We wanted the music to help articulate this narrative, so it was important that the composed aspects of the piece didn’t subtract from the field recordings. The musical material is generally minimal, consisting of long sustained chords that gradually morph over time. The clear exception to this is the long violin solo in the second half of the piece which, through high register and birdsong-like melodies, evokes Ralph Vaughan Williams’ The Lark Ascending. Through the rising chorus of recorded birdsong Einojuhani Rautavaara’s Cantus Arcticus is also brought to mind. For us these are pieces that capture the awe we felt so often during lockdown of reaching a place of natural beauty, no matter how big or small, after being in isolation.

Organising these ideas required using a simple structure that could encompass both the musical and environmental inspirations for the piece. The work is roughly divided into three sections: the first uses the sound of cars placed in relief to a pulsing synthesizer chord. The cars gradually become more distant and ghostly leading to the second section; a collage of footsteps gradually leaving the urban environment. Finally, the violin solo which, as it reaches its highest point, begins to sing with the birds before eventually being submerged by the sounds of cleansing waters. This structure traces a journey of man-made sounds to those of nature, mirroring the narrative we saw so often at the beginning of lockdown that, in the absence of humans, nature reclaims space.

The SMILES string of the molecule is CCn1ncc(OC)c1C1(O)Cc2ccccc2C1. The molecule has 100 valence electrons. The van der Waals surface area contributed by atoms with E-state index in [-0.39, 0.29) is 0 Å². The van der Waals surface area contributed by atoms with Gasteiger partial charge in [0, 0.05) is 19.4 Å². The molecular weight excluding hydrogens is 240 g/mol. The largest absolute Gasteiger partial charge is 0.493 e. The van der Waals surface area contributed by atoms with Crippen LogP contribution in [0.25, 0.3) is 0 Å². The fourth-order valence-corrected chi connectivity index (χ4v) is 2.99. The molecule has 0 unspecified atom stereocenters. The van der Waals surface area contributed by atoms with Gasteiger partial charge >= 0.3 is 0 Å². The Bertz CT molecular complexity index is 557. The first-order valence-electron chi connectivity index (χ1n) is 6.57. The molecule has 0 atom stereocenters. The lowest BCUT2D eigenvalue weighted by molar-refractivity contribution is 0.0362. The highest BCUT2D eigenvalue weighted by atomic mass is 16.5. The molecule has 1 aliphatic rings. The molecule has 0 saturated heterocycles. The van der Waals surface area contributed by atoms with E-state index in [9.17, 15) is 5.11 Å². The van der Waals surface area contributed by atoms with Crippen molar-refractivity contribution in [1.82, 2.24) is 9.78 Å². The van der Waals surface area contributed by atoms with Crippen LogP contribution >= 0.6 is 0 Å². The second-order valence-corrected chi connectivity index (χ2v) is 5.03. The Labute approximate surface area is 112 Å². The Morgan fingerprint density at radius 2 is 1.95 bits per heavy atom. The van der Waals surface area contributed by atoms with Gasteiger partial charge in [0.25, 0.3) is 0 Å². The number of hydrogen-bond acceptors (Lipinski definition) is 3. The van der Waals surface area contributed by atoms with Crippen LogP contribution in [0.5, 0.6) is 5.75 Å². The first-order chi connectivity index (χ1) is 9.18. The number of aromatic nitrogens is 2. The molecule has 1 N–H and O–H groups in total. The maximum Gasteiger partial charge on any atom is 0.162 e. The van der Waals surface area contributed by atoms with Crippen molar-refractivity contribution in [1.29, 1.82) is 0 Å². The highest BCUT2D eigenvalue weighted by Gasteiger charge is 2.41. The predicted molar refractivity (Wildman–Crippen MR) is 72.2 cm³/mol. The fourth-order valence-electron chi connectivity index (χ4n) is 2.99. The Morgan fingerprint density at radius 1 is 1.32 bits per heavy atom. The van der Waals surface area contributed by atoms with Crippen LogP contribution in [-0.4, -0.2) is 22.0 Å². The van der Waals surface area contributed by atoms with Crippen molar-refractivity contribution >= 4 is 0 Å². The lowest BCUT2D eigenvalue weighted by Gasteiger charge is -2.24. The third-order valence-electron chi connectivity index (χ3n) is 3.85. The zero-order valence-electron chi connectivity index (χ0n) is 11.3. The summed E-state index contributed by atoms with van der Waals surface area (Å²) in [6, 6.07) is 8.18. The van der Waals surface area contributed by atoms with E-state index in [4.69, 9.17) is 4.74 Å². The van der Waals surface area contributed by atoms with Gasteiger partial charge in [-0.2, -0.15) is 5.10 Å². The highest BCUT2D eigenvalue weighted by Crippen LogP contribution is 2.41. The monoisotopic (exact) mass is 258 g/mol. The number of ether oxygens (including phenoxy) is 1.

Mersey Beat takes its title from a genre of Rock ‘n’ Roll popular in Liverpool in the 1960’s. In fact, it is where the ‘Beat’ in The Beatles comes from. This title felt fitting because a number of the found sounds used on the track are taken from our own walks along the River Mersey in Manchester. Bill Harry who founded the magazine Mersey Beat claimed that he was thinking of a policeman’s beat. This also felt relevant as lockdown has led to a re-evaluation in society’s relationship to the police. There needed to be public trust that the ‘draconian’ new measures were for the benefit of society and as laws, rules, and ‘advice’ became intertwined more than ever the government, and by extension the police, were ruling by consent. Another commonly cited source of the term ‘Mersey Beat’ is that it is a reference to the beat of the music. To us this is reminiscent of the pulsing or beating of the synthesizers in the opening section of our work but also to the movements of the river itself. Judging by the numerous recordings of rivers and water we were sent, these had become the beating heart of our country; a place where people would go to cleanse themselves of the indoor spaces they had been locked into for so long.

And so, we return to the environment. The analogies between stopping global pandemics and averting climate breakdown are clear and have been well stated elsewhere. Our combined failure to understand the impact of our actions on ecosystems, while blindly continuing to overwhelm our natural support systems has come at a cost. Pandemics are becoming more frequent and thousands of people around the world are already suffering the effects of climate breakdown. The extended ‘pause’ of the lockdown has afforded us a time to reflect on what we, as a society, value most. In the words of Ralph Keeling we must ‘listen to the voice of the earth’.

You can read more about 'Interpreting Isolation' here. Listen to Mersey Beat in full below: